UK pop punk band B-Leaguers released their debut album Death of a Western Heart in February and have enjoyed the success of recently signing with punk label PWVA. Members James Styring, Ched Howard, Mikey Barraclough and Nate Davenport combine their efforts to bring punk, alternative and rock together to produce this sophisticated album. With stand out tracks like Amnesia as well as the title track, these guys are sure to spice up the punk scene.
The first verse of Death of a Western Heart begins with some soft pop, then pumps things up with a classic punk-style chorus. It was clear from the form of the song that these guys have good songwriting skills, with the build up to the climax and the fall to the end perfectly timed. I enjoyed the power chords in the last thirty seconds, but think the vocals could have been turned up a notch as they became lost in the instrumentation. Amnesia had a classic punk vibe, with the use of rests in the guitar and drums at the end if the chorus plus the backing vocals great additions to the track. I think in the guitar solo it would have been more effective to scale up rather than down in the last phrase, but the rest of the solo was gripping.
The arpeggios in the guitar were an interesting change from the previous tracks, and the ending to Numbers was unexpected but definitely in a good way. Canyons (Suburbs and Centres) felt a little asymmetrical at the start, the guitar intro could have gone on for an extra phrase or been cut by a phrase. I also think the cymbol in the third verse was overused and drowned out the other instruments.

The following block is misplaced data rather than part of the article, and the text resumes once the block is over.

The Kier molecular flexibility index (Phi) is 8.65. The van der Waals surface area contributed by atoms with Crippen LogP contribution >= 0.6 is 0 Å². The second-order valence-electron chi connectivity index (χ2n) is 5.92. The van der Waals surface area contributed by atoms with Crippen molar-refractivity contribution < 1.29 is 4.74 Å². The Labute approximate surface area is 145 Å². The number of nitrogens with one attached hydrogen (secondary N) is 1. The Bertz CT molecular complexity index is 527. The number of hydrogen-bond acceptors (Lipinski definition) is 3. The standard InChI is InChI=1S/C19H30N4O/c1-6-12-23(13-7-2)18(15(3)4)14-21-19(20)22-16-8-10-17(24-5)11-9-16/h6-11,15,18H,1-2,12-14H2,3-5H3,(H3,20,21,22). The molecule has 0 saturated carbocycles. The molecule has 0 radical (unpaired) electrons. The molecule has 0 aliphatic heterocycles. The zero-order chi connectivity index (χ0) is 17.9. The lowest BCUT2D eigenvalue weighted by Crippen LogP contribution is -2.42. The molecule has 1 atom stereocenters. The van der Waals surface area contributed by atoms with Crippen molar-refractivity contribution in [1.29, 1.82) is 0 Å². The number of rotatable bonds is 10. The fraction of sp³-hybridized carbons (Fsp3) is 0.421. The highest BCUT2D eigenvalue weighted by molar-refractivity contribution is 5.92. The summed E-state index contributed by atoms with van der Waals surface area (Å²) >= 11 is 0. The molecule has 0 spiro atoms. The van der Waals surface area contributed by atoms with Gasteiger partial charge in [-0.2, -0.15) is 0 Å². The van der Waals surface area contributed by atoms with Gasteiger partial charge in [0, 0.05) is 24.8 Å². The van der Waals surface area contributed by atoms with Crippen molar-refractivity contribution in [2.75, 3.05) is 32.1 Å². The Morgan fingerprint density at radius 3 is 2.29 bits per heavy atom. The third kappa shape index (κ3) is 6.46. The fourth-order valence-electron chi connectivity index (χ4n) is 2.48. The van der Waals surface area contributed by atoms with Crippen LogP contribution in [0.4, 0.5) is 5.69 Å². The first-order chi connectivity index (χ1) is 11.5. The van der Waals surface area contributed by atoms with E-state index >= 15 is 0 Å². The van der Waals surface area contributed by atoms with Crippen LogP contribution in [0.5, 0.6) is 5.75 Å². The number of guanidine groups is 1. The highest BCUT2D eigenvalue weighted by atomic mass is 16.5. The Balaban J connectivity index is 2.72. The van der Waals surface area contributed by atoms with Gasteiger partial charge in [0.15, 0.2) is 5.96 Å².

Rock and Roller Toons, apart from being aptly (and greatly) named, really highlighted the musical talents of the band. This was the same in Lemonade, where Davenport really killed it on the drums. Although the song was only two minutes long, (and it seemed to go by even quicker), it is definitely a great addition to the album. It took me a few second to discern the beat in Rise and Line, but the echo effect on the vocals as the melody rose higher and became louder was a good use of a classic compositional technique. This song was also a nice change from the previous tracks as it was subtle with no big power chords; a fitting way to end the album.
All in all, Death of a Western Heart shows that the B-Leaguers have musical and compositional talent. With a few minor adjustments to the production and performance of the tracks, it seems as though it could shape up to be a great album. I’m giving it 8/10.
To hear the album, go to B-Leaguers’ Bandcamp
For more info on the group check out their Facebook Page